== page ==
Jean Lee Cole is Senior Consultant on The Winnifred Eaton Archive, author of The Literary Voices of Winnifred Eaton: Redefining Ethnicity and Authenticity (2002), co-editor of A Japanese Nightingale and Madame Butterfly: Two Orientalist Texts (2002, with Maureen Honey), and editor of the original Winnifred Eaton Digital Archive (2004). She is Professor of English at Loyola University Maryland.

Greg Murray

Greg Murray is the Director of Digital Initiatives at Princeton Theological and has a MA in Literature and Religion from University of Virginia. He assisted in the development of the original Winnifred Eaton Digital Archive created by Jean Lee Cole.

Ethan Gruber

Ethan Gruber is the Director of Data Science at the American Numismatic Society and has an M.A. in Art and Architectural History from University of Virginia. He assisted in the development of the original Winnifred Eaton Digital Archive created by Jean Lee Cole.

John Ivor Carlson

John Ivor Carlson is the Digital Production Editor at Yale University Press and has a PhD in Medieval Literature from University of Virginia. He assisted in the development of the original Winnifred Eaton Digital Archive created by Jean Lee Cole.

Jolie Sheffer

Jolie Sheffer is Associate Professor in English and American Culture Studies and the Director of the Institute for the Study of Culture and Society at Bowling Green State University. She was a research assistant on the original Winnfired Eaton Digital Archive created by Jean Lee Cole.

Winnifred Eaton

  • Born: August 21, 1875
  • Died: April 08, 1954
See the Biographical Timeline for biographical information on Winnifred Eaton.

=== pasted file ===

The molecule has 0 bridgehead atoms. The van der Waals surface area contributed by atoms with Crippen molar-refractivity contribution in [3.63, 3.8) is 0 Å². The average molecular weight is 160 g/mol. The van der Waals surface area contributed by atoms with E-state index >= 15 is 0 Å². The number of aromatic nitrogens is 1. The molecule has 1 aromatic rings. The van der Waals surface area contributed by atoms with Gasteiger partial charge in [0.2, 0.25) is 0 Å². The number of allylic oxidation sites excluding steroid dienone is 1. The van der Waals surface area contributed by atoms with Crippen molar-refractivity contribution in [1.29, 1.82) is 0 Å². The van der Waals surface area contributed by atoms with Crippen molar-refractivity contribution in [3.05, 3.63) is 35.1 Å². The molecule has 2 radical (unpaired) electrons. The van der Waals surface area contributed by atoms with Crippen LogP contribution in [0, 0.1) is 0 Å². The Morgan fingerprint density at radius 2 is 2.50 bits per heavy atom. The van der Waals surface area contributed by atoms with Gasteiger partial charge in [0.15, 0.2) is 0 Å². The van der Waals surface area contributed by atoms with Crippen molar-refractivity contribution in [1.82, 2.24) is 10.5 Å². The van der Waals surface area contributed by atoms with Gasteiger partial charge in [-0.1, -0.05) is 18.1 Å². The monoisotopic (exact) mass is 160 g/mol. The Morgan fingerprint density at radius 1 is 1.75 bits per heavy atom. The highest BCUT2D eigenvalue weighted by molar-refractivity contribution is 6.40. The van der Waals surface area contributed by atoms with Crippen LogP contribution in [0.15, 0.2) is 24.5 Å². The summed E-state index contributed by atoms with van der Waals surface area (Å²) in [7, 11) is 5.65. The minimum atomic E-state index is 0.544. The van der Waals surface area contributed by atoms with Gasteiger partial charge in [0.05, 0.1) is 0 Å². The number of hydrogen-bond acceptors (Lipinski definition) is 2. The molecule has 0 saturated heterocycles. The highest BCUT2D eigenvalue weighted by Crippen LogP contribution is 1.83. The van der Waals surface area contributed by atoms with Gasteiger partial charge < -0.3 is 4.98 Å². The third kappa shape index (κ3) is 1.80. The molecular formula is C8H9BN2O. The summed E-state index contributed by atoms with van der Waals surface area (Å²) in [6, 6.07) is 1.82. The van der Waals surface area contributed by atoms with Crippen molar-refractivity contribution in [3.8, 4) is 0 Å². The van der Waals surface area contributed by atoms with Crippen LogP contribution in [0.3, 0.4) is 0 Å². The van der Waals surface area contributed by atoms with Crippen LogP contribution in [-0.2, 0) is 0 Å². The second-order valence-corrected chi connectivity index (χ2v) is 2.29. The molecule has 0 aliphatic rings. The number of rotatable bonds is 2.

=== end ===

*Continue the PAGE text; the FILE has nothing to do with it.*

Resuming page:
Pseudonym used in this text

Joey Takeda

Joey Takeda is the Technical Director of The Winnifred Eaton Archive and a Developer at Simon Fraser University’s Digital Humanities Innovation Lab (DHIL). He is a graduate of the M.A. program in English at the University of British Columbia where he specialized in Indigenous and diasporic literature, science and technology studies, and the digital humanities.

Mary Chapman

Mary Chapman is the Director of The Winnifred Eaton Archive, a Professor of English, and Academic Director of the Public Humanities Hub at University of British Columbia. She is the author of the award-winning monograph Making Noise, Making News: Suffrage Print Culture and US Modernism (Oxford UP) and of numerous articles about American literature and women writers. She has also edited Becoming Sui Sin Far: Early Fiction, Journalism and Travel Writing by Edith Maude Eaton (McGill-Queen’s UP) and published essays on the Eaton sisters in American Quarterly, MELUS, Legacy, Canadian Literature, and American Periodicals. Her current research project is a microhistory of the Eaton family. For more information, see http://faculty.arts.ubc.ca/mchapman/.

Organizations Mentioned

Motion Picture Classic Magazine

An American movie fan magazine in print from 1915 until 1937. Headquartered in New York. The sister magazine of Motion Picture Magazine.
Written by Samantha Bowen